Of course, being the thorough personality she is, Lewis wrote a detailed letter to Hallett asking for help.

“She was very specific,” said Dale Lewis, Stacy’s father. “She wrote `This is how I like to play. I generally like to hit it straight, and I hit it left to right, but I want to be able to hit it both ways. I’m looking for somebody to help me get better, not somebody to overhaul my swing. I just want somebody to help me refine it.”

Lewis found the perfect coach for that.

While Hallett learned a lot from Toski, Ballard and Leadbetter, he doesn’t teach a method. He doesn’t believe in that. He’s a big believer in evaluating a player’s strengths and shaping a plan from there. He adapts and refines and improves, he doesn’t overhaul. His other clients include Angela Stanford, Brooke Pancake, Marina Alex and Sandra Changkicha.

“If they’re out on tour, they didn’t get there doing everything wrong,” Hallett said. “When I start working with somebody, I want to know what they’re working on, what their keys are and what their strengths are. I want to make their strengths better and get rid of the stuff that’s a waste of their time and energy.”

Hallett doesn’t believe chance led Lewis to him.

“It was a blessing,” said Hallett, who today is the director of instruction at Vanderbilt Legends Club in Nashville, Tenn. “I owe a lot to the man upstairs for putting all the stars in the right place, at the right time, because I literally had just got hired by the PGA for that position. In fact, I actually started working a week early when they asked me to come down for that Get Golf Ready program.”

Lewis was a rookie when she first met Hallett. She brought him aboard for her second season.

“I was lost my rookie year,” Lewis said. “I didn’t know how to get better. I didn’t know what I needed to do to get to the next level.

“Joe had a plan. He had a plan for what I needed to work on. I needed to get my body stronger. I needed to get my golf swing in a better position at the top. There was kind of a list of things we went through. He was in for the long haul. I didn’t want a quick fix.”

Lewis takes pride in her team, from agents, caddie and coach. Hallett loves being part of that.

“I’m just a cog in a good team,” Hallett said.

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Stock Watch: Strange grumpy; Tiger Time again?

By Ryan LavnerJanuary 23, 2018, 1:00 pm

Each week on GolfChannel.com, we’ll examine which players’ stocks and trends are rising and falling in the world of golf.


Jon Rahm (+9%): This should put his whirlwind 17 months in the proper context: Rahm (38) has earned four worldwide titles in 25 fewer starts – or a full season quicker – than Jordan Spieth (63). This kid is special.

Tommy Fleetwood (+7%): Putting on a stripe show in windy conditions, the Englishman defended his title in Abu Dhabi (thanks to a back-nine 30) and capped a 52-week period in which he won three times, contended in majors and WGCs, and soared inside the top 15 in the world.

Sergio (+3%): Some wholesale equipment changes require months of adjustments. In Garcia’s case, it didn’t even take one start, as the new Callaway staffer dusted the field by five shots in Singapore.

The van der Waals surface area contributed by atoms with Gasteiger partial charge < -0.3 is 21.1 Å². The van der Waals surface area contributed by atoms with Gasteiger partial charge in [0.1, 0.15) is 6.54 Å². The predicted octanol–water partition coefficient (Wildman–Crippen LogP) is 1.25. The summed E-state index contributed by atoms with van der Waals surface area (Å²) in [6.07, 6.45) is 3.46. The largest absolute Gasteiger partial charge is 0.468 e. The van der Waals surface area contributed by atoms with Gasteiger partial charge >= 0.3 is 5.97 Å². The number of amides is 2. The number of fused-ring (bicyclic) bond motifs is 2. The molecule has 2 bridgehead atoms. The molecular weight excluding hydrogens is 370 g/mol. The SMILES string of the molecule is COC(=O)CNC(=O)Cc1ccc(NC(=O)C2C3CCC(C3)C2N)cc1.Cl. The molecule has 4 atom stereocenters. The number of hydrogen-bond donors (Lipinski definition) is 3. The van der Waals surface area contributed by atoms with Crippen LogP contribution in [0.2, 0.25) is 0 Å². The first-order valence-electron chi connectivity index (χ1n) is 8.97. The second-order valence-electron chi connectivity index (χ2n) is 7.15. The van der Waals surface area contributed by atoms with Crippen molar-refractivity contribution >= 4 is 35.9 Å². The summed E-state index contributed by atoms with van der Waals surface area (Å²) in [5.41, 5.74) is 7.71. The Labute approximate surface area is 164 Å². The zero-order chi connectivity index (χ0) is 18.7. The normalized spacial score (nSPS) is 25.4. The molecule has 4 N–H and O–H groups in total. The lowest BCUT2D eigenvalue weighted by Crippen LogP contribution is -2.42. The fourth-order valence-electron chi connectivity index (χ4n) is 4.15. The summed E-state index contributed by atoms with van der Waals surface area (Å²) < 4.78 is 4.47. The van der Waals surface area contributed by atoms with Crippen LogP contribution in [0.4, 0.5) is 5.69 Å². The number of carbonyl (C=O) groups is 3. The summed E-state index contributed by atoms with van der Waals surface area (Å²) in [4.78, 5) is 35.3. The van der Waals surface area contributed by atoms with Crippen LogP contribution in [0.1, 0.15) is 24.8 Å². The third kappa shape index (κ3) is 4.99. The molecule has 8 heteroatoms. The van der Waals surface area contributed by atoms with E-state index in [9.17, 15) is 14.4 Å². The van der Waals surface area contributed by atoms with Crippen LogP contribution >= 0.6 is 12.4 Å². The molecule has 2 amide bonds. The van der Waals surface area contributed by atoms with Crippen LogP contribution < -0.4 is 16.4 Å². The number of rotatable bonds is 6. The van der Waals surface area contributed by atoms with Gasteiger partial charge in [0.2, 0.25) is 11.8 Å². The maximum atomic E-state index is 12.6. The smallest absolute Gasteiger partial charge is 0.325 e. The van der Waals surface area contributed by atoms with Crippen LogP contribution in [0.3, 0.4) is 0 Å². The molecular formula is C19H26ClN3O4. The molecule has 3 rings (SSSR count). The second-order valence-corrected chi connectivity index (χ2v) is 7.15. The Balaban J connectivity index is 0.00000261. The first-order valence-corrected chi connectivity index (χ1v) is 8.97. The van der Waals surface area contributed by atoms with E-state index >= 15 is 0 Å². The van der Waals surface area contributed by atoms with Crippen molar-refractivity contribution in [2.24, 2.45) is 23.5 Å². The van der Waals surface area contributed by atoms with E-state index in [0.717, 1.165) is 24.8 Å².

Rory (+2%): Sure, it was a deflating Sunday finish, as he shot his worst round of the week and got whipped by Fleetwood, but big picture he looked refreshed and built some momentum for the rest of his pre-Masters slate. That’s progress.

Ken Duke (+1%): Looking ahead to the senior circuit, Duke, 48, still needs a place to play for the next few years. Hopefully a few sponsors saw what happened in Palm Springs, because his decision to sub in for an injured Corey Pavin for the second and third rounds – with nothing at stake but his amateur partner’s position on the leaderboard – was as selfless as it gets.


Austin Cook (-1%): The 54-hole leader in the desert, he closed with 75 – the worst score of anyone inside the top 40. Oy.

Phil (-2%): All of that pre-tournament optimism was tempered by the reality of his first missed cut to start the new year since 2009. Now ranked 45th in the world, his position inside the top 50 – a spot he’s occupied every week since November 1993 – is now in jeopardy.

Careful What You Wish For (-3%): Today’s young players might (foolishly) wish they could have faced Woods in his prime, but they’ll at least get a sense this week of the spectacle he creates. Playing his first Tour event in a year, and following an encouraging warmup in the Bahamas, his mere presence at Torrey is sure to leave everyone else to grind in obscurity.

Curtis Strange (-5%): The two-time U.S. Open champ took exception with the chummy nature of the CareerBuilder playoff, with Rahm and Andrew Landry chatting between shots. “Are you kidding me?” Strange tweeted. “Talking at all?” The quality of golf was superb, so clearly they didn’t need to give each other the silent treatment to summon their best.

Brooks Koepka (-8%): A bummer, the 27-year-old heading to the DL just as he was starting to come into his own. The partially torn tendon in his left wrist is expected to knock him out of action until the Masters, but who knows how long it’ll take him to return to game shape.

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What's in the bag: CareerBuilder winner Rahm